Potatoes can grow in zones: 2-11. It is suited to fertile, sandy soil that is well-drained. Acidic soil is best because it prevents the potatoes from developing scab. The pH level of the soil should be between 4.2 to 8.2. Plant the seeds 2-3 inches deep and 1 foot apart in rows that are 2.5 to 3 feet apart. Potatoes do best in cool soil that is between 15–20°C. When the plants grow to be about 1 foot, they should be hilled with a mound of straw, soil, or compost that is 6-8 inches high. Once blossoms form, hilling should be stopped and a layer of thick mulch should be applied to control growth of weeds and conserve moisture. They should be watered regularly. After the potatoes have matured and haulms (stems) have died, they can be harvested by hand (1). After harvesting, cure for two weeks at a temperature between 45-60ºF with a high humidity. Potatoes also must be stored in the dark, as they gradually turn green when exposed to the light. Companion plants to potatoes include bush beans, alyssum, cabbage, carrot, celery, corn, flax, marigold, peas, petunias, and onions. Because of the versatility in the potato crop, potatoes are grown in many different countries around the world and serves as a staple crop for many communities.

Culinary and Medicinal Uses
Potatoes can be boiled, roasted, baked, fried or steamed. It is a popular ingredient in soups, stews and pies. It is also used in vodka and schnapps (4). Potatoes can be boiled and made into a poultice to treat rheumatism. Skin from potatoes has been used to treat burns or ulcers on the skin. They are a rich source of vitamin C, vitamin B6, potassium, maganese, and fiber (3).

Significance to Cultural Communities
Potatoes are native to the Andes region of South America. Potatoes have been traditionally frozen, soaked and dried to produce chuño, which has been used in desserts or cuisines of the Andes region. It has also been used to make a flour used in Peruvian cuisines. In Bolivia, it is used in chairo, a popular soup. The biggest producers of potatoes today are China, Russia, Poland, USA, Ukraine, Germany and India (4). Potatoes have always been central to Irish culture. This is evidenced from The Great Famine in between 1845 and 1852, which resulted in starvation of one-third of the population. Irish communities were solely relying on potatoes until the "potato blight" disease ruined the crop. This potato famine ended up changing the island's demographics as well as the political relations between the Irish and British, and in some ways, led to Ireland's independence.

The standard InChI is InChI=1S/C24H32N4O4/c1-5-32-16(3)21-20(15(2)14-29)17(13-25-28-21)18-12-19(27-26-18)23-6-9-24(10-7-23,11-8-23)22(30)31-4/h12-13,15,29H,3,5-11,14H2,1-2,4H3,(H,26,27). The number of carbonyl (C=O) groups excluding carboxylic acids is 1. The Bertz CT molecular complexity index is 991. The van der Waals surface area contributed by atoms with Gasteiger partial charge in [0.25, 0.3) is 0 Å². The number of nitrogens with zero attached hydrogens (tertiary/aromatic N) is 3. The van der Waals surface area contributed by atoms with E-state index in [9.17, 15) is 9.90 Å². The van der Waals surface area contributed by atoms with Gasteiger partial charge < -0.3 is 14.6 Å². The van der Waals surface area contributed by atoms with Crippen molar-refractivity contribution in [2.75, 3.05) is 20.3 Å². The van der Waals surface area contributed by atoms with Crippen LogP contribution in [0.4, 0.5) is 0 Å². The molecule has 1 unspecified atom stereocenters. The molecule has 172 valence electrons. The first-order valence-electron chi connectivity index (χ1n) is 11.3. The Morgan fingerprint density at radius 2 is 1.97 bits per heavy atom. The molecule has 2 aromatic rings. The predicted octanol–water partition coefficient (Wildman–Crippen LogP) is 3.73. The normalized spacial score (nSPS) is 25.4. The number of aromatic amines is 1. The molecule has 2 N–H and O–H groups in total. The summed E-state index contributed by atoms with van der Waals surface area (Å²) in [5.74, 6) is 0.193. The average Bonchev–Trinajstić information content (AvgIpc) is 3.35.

From the Community Voice
"John Wagner is a passionate gardener whose interest was ignited by his grandfather, who also tended to a mostly vegetable garden. At a young age, Mr. Wagner knew he wanted to either work with agriculture or sell shoes because both of these lines of work provide people with something that they will always need: footwear and food. Since then, John has taken it upon himself to learn good gardening techniques. He reads Jerry Baker’s work, a master gardener and writer, to learn more tips to employ when growing plants. It is obvious that John knows a lot about gardening and he is kind to share the good information with the UIC Heritage Garden. One of his creative and sustainable tips and techniques include recycling wooden crates as a way to grow potatoes: in this way you can continually fill the crate with manure and potting soil – each new set of leaves will develop roots and eventually grow into a potato." 

John Wagner's gardening story and tips, collected by Karl Novak

1. “Solanum tuberosum.” Missouri Botanical Garden. http://www.missouribotanicalgarden.org/PlantFinder/PlantFinderDetails.aspx?kempercode=a692 
2. “Solanum tuberosum: Potato.” Encyclopedia of Life. http://eol.org/pages/482935/details#comprehensive_description 
3. “Plant Profile: Potato (Solanum tuberosum).” Sacred Earth: Ethnobotany & Ecotravel. http://www.sacredearth.com/ethnobotany/plantprofiles/potato.php 
4. “Solanum tuberosum (potato).” Kew Royal Botanical Gardens. http://www.kew.org/plants-fungi/Solanum-tuberosum.htm